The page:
by Sam Juliano
I certainly got my Chuck Berry fix this past week both in the house and in the car. The Great Twenty Eight compilation remains one of the rock’s defining works, and I was active on the repeat button! He was incomparable and an innovator. I am saddened at all the smut that has greeted his passing, though I’d be foolish to think that the extreme nature of his offenses hasn’t tarnished his image with many. We much had the same kind of thing upon the death of Michael Jackson, but Berry’s past is being posed as far more criminal and sordid. What we all need to do however (and Richard Wagner fans take note!) is to separate the man from the music. Is Chuck Berry a personal role model and are his issues relatively minor? No and no. But his music is in a different sphere methinks. There have been some heated debates online, and for the most part I have defended this legend, much as I did Michael Jackson in 2009.
Time marches on, and in a few days April is upon us. For Lucille and I this means a torrid nine-day attendance at the Tribeca Film Festival starting on April 19th. The day before we have a gleefully anticipated book signing with director John waters scheduled in Clinton, New Jersey. Upon the completion of Tribeca, the annual Montclair Film Festival commences, and then the school trip to Washington D.C., a three day tour I regularly engage in.
The author Marilyn Singer staged a unique event on Sunday afternoon at the Creative Arts Studio on Atlantic Avenue in Brooklyn, in the spirited service of a book launch for her fabulous dance poem picture book “Feel the Beat,” illustrated by Kristi Valiant. An impressive throng were on board for actual floor dancing that included the various dances depicted in the book. Lucille, Sammy, Jeremy and I stopped in for a signed copy of the book, chatted with Ms. Singer and milled around. Nice refreshments were offered up in another room too!
We saw two new releases in theaters (yes both films technically are 2016 with their selections for Cannes consideration, with the Assayas film actually winning Best Director there) but with March US openings they are firmly in the 2017 camp.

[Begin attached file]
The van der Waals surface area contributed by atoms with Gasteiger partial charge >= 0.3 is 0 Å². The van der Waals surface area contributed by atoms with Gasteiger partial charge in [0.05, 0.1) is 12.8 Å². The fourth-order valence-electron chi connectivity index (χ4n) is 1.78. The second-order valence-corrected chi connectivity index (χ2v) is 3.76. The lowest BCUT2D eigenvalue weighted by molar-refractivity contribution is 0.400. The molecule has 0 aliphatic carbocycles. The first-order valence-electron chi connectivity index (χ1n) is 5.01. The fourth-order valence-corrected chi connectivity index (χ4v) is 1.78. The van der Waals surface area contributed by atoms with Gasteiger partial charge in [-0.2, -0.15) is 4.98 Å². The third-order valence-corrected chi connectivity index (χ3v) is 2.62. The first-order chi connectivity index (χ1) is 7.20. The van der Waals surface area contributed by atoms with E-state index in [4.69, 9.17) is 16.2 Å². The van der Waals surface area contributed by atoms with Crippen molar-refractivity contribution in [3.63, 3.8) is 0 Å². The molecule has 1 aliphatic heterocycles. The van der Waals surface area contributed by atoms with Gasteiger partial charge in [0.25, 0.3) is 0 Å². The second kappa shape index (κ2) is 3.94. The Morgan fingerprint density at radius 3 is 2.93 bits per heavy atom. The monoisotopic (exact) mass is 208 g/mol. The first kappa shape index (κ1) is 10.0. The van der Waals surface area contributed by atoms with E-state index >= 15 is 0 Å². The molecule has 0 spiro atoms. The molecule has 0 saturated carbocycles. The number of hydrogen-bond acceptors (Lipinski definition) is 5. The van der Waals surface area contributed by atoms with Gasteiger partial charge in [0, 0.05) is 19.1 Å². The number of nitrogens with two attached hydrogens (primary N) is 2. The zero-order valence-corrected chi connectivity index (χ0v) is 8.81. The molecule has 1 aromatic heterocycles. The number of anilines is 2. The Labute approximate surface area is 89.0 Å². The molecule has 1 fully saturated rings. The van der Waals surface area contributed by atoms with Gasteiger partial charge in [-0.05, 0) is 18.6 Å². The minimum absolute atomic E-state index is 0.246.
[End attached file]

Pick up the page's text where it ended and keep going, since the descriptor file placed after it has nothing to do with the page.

Frantz **** 1/2 (Saturday evening) Film Forum
Personal Shopper ** 1/2 (Sunday evening) Montclair Claridge
Lucille, Jeremy, Broadway Bob and I attended the 7:30 P.M. Saturday night screening of Francois Ozon’s “Frantz” at the Film Forum in Manhattan. Set right after the end of the First World War, the brooding work, based on Ernst Lubitsch’s “Broken Lullaby” offers up a red herring and several other subsequent surprises in a slowly enveloping narrative film with sumptuous black and white and color passages. A film about loss and forgiveness, it evokes the famous trench sequence in Lewis Milestone’s 1930 “All Quiet on the Western Front.” Ozon leaves the viewers guessing at the end, when the relationship dynamic is anything but certain. The film makes excellent thematic use of Manet’s painting “Le Suicide” and features two intense turns by Pierre Niney and Paula Beer as the central players. Beautiful scored by Phillipe Rombi and photographed by Pascal Marti, the film weaves deception and clandestine elements into a screenplay that accentuates the power of love.
For the first time I found a film directed by Oliver Assayas to be vapid and torturous. Only our lead -Kristen Stewart- is remotely interesting but even she can’t save this loopy ghost story from imploding. “Personal Shopper” wears thin early enough, and in the end amounts to very little. I saw the film with Lucille, Melanie, Sammy, Jeremy and Danny on Sunday night and only Sammy seems to have given it a passing grade.